Dosage Calculation: Tablets – Ratio and Proportion (Nursing)

by Rhonda Lawes

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      Slides Nursing Dosage Calculation Ratio Proportion Medications.pdf
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    00:00 Hi, welcome to our dosage calculation video series.

    00:04 Now in this portion, we're gonna take a look at what you've learned from about ratio and proportion and talk about how it actually applies to medication dosages.

    00:13 So let's do a quick review from our other portions.

    00:16 Alright, a ratio represents just a relationship between two numbers.

    00:21 Now there's my favorite Schnauzer in the world, Harley.

    00:24 Remember that's 3 tennis balls to 4 Harleys, which I can hardly imagine living with 4 of her but we've got 3 to 4.

    00:32 We take that same relationship, rewrite it as a fraction, that's 3/4, with 3 being the numerator, 4 being the denominator.

    00:42 Now we take the same thing and you would write it as the proportion. We've got 3:4.

    00:47 Each one of those three examples are communicating the same thing just using different symbols.

    00:54 So proportions represent two ratios or fractions that are equal.

    00:59 Proportions are solved by multiplying the means, the numbers in the middle, and the extremes.

    01:04 So we've color coded for you here just as a quick reminder.

    01:08 We've got the extremes, they're in that kind of pinkish color and you've got that means that are in the flesh colors.

    01:14 Remember, always double check your work.

    01:17 So when you get what x equals, you wanna go back and plug it into the formula to make sure your answer is correct.

    01:24 Again, even in practice, I make sure to have someone else check my math just to be extra sure.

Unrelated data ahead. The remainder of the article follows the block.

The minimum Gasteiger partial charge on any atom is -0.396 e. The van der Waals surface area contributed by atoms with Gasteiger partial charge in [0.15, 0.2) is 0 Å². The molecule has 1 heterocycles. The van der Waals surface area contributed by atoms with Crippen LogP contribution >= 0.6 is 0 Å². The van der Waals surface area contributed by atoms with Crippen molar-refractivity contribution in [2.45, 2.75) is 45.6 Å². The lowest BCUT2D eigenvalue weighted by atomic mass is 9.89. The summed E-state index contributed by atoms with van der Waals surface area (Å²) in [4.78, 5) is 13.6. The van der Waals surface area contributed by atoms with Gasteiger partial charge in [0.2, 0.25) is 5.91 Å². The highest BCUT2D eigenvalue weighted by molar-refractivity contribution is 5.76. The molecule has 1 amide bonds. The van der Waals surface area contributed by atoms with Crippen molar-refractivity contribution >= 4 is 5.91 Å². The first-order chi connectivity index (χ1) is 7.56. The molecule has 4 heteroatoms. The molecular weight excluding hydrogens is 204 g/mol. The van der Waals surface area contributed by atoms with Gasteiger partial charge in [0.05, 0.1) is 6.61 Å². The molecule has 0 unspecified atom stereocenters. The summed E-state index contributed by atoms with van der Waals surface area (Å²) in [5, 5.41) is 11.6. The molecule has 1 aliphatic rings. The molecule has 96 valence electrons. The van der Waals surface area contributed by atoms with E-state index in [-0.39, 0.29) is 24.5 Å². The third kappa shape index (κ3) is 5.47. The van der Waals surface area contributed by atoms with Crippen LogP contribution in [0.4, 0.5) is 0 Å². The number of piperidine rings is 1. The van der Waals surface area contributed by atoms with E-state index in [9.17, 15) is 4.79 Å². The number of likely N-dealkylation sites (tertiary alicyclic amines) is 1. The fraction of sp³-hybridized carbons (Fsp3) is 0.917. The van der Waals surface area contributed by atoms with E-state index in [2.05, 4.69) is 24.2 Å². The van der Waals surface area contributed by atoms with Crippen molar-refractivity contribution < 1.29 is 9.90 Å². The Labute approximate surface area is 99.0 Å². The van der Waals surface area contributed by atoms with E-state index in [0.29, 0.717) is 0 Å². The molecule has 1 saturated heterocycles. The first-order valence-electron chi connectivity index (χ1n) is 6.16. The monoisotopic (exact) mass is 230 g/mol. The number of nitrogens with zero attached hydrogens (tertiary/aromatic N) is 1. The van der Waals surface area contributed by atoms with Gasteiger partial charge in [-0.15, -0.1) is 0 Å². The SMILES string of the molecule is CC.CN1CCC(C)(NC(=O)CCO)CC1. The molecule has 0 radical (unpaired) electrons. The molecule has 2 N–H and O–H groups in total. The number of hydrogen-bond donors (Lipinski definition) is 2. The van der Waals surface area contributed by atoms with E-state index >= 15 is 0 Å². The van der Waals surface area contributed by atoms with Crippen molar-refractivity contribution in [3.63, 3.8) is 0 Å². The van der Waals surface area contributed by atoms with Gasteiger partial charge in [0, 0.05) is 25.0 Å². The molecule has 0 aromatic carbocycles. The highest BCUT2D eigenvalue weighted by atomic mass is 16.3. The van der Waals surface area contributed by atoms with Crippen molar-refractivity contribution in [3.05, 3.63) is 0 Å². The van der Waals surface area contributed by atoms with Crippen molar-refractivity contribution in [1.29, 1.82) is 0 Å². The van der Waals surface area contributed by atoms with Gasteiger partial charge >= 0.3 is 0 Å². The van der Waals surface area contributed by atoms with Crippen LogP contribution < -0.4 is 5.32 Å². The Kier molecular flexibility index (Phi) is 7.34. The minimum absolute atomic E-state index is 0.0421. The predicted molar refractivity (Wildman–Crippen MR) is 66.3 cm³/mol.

01:30 An extra safeguard to make sure I'm giving an appropriate dosage to my patient.

    01:35 Okay, so let's take one acetaminophen.

    01:38 Now this one you may know by the brand name of Tylenol but acetaminophen extra strength, 500 mg per tablet.

    01:46 So we know that one tablet has 500 mg. That's no different than 3 tennis balls and 4 Harleys. 1 tab, 500 mg.

    01:57 Now you turn that into a fraction: 1 tab, that's the numerator, 500 mg is the denominator.

    02:05 Okay, now I know you're thinking, "Wow, this is kind of moving slow." It always will in the beginning with me because I know the anxiety that's attached to math.

    02:15 So I wanna make sure you're really solid on this concepts as we move through the next steps.

    02:20 Now the order reads acetaminophen po 750 mg every 6 hours.

    02:28 You have acetaminophen 500 mg/tablet.

    02:33 Okay, acetaminophen po, that means per os, it stands for the Latin "by mouth" so that's what po means.

    02:42 750 mg is the amount the physician has ordered of Tylenol or acetaminophen they should receive every six hours.

    02:52 Now you might often see "q" instead of the word "every", you might see a lower case Q.

    02:57 That also means every or each six hours.

    03:00 So this is what the physician wants, 750 mg every six hours.

    03:06 What I have on hand is 500 mg per tablet. So 1 tab equals 500 mg.

    03:15 So how do you solve ratio problems? Well, hopefully these steps look familiar to you.

    03:20 You identify the known ratio and the unknown ratio.

    03:24 You set up the proportions, cross multiply and solve for x then check the answer by plugging the result into the unknown ratio.